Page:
Baker shares story, search behind cookie caper

Cook of the Week

  • Debra Solberg of West Dundee and her holiday cookies.

    Debra Solberg of West Dundee and her holiday cookies.

Updated 11/30/2010 12:16 PM

To look at her, you'd never suspect Debra Solberg would be capable of pulling off the biggest neighborhood Cookie Heist of the past two decades, but alas, it's true.

This kindhearted mother of two, who gives away dozens of Christmas cookies every year, tells all in an exclusive to the Daily Herald today.


We're reasonably sure the statute of limitations has run out. Pretty sure, at least.

Actually, it wasn't exactly a batch of cookies she purloined but a very special recipe, one that her former neighbor in West Dundee refused to give her. Here's how it came down.

"Just after she moved in, she asked to borrow one of my pans to bake cookies in, and I didn't get it back for weeks," says Debra. "One day she came over with it, and there was a big chunk broken off, but it was filled with these cookies."

Ah yes, THE cookies, a three-layered almond bar, sandwiched with apricot and raspberry jams and finished with chocolate glaze, called Neapolitan Cookies.

"They were absolutely delicious," says Debra, who was willing to forgive her neighbor for breaking the pan in exchange for the recipe.

"She never gave it to me," says Debra. "She broke my pan and she never gave me the recipe."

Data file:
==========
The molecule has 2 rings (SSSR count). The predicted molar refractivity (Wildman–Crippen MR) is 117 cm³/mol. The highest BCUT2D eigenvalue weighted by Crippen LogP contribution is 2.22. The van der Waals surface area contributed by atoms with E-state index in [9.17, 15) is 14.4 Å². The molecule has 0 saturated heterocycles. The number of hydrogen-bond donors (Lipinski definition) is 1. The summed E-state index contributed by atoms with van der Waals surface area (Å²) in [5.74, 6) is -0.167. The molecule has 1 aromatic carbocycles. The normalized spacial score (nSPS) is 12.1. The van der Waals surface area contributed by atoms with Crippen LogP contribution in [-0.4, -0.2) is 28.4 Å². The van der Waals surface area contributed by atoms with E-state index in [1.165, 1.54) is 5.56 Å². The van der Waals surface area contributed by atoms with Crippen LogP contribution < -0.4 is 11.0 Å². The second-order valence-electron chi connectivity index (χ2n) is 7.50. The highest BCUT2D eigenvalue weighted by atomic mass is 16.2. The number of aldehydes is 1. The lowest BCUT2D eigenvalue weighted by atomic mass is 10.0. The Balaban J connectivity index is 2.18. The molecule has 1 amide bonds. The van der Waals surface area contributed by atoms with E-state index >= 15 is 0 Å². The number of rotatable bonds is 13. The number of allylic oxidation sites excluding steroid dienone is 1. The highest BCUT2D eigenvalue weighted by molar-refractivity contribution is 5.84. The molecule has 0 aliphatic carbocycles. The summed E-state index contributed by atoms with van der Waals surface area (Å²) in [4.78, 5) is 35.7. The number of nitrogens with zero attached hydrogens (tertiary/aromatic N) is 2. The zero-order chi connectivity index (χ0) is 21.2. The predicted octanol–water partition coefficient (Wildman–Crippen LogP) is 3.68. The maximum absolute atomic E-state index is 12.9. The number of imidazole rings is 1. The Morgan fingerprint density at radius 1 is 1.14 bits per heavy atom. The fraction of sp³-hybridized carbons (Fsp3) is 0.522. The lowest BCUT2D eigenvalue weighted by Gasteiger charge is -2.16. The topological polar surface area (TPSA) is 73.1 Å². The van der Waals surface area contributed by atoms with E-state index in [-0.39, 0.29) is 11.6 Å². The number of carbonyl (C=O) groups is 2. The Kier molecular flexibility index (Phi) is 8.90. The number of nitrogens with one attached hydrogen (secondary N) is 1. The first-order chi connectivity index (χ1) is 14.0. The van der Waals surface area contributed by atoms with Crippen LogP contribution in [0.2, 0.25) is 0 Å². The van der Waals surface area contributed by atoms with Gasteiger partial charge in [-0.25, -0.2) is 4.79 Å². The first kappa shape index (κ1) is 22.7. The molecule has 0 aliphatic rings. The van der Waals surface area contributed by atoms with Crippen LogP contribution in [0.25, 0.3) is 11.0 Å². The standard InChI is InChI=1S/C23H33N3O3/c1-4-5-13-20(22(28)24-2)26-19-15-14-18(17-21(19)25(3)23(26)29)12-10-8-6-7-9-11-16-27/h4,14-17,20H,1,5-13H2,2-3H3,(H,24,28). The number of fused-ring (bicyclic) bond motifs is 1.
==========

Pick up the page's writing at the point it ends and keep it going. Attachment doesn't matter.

by signing up you agree to our terms of service

What's a woman to do?

Well, one day the neighbor asked one of Debra's daughters to watch her kids, and you probably know where this is going. Debra plotted a low-tech, covert operation that gasp -- involved her daughter as accessory.

As soon as the neighbors stepped out, Debra's daughter signaled the "all clear" and stood watch while her mother rifled through the neighbor's recipe binder.

"If anything happened, I'd have to go out the back door," says Debra. "I wrote it down and ran home; I was in seventh heaven."

But the wheels of justice sometimes work in strange ways.

"I lost the recipe," laughs Debra. "I got punished."

This time she didn't have to plot a black op mission to retrieve it. She had shared it with a friend who willingly gave it back. But Debra's search wasn't over yet. The original recipe called for cooking the layers in the microwave, a temperamental method that sometimes left the edges dry, so she went on a multiyear prowl for an oven version, searching the Internet and any cookbooks she could lay hands on.


In a brush with fate seven years ago, while having her hair done, she was leafing through some of the stylist's cookbooks when she found what she was looking for, under a surprising name Rainbow Cookies. It turns out that these cookies are as famous in New York City as its popular black-and-white treats, and Debra had been searching for them under the wrong name.

"Now I have it," says Debra, and she shares it with all of us today in print and in her online demo.

"The almond butter gives you that real, real chewy, moist texture," she says.

They are one of 14 kinds of cookies she'll make this year for the holidays and give away at work, to friends and family.

Debra gives us two more as well, and some sage advice for baking: for accuracy, always weigh your ingredients instead of measuring in cups, and for safety, always post a lookout at the back door during a recipe heist.

Laura Bianchi